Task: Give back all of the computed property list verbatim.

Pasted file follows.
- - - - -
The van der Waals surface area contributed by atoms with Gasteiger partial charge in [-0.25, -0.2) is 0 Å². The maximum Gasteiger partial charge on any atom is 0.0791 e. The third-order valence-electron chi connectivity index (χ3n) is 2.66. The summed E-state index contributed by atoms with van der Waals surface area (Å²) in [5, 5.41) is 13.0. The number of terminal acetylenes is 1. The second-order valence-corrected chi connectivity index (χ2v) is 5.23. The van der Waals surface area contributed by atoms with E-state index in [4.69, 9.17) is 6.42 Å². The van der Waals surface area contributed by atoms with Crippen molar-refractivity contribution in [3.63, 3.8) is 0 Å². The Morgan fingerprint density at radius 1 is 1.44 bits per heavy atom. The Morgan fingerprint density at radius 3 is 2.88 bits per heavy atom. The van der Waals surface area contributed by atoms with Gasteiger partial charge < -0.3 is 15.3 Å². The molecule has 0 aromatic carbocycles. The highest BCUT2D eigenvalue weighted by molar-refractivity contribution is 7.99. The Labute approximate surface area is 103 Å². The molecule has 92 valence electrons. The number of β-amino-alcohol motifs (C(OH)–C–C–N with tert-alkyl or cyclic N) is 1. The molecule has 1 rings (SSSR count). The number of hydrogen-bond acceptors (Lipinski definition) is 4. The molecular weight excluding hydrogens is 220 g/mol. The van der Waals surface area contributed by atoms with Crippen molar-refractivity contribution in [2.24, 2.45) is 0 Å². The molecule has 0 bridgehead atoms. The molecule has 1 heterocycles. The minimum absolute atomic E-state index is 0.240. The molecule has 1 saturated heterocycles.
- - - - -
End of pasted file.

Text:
The van der Waals surface area contributed by atoms with Gasteiger partial charge in [-0.25, -0.2) is 0 Å². The maximum Gasteiger partial charge on any atom is 0.0791 e. The third-order valence-electron chi connectivity index (χ3n) is 2.66. The summed E-state index contributed by atoms with van der Waals surface area (Å²) in [5, 5.41) is 13.0. The number of terminal acetylenes is 1. The second-order valence-corrected chi connectivity index (χ2v) is 5.23. The van der Waals surface area contributed by atoms with E-state index in [4.69, 9.17) is 6.42 Å². The van der Waals surface area contributed by atoms with Crippen molar-refractivity contribution in [3.63, 3.8) is 0 Å². The Morgan fingerprint density at radius 1 is 1.44 bits per heavy atom. The Morgan fingerprint density at radius 3 is 2.88 bits per heavy atom. The van der Waals surface area contributed by atoms with Gasteiger partial charge < -0.3 is 15.3 Å². The molecule has 0 aromatic carbocycles. The highest BCUT2D eigenvalue weighted by molar-refractivity contribution is 7.99. The Labute approximate surface area is 103 Å². The molecule has 92 valence electrons. The number of β-amino-alcohol motifs (C(OH)–C–C–N with tert-alkyl or cyclic N) is 1. The molecule has 1 rings (SSSR count). The number of hydrogen-bond acceptors (Lipinski definition) is 4. The molecular weight excluding hydrogens is 220 g/mol. The van der Waals surface area contributed by atoms with Crippen molar-refractivity contribution in [2.24, 2.45) is 0 Å². The molecule has 0 bridgehead atoms. The molecule has 1 heterocycles. The minimum absolute atomic E-state index is 0.240. The molecule has 1 saturated heterocycles.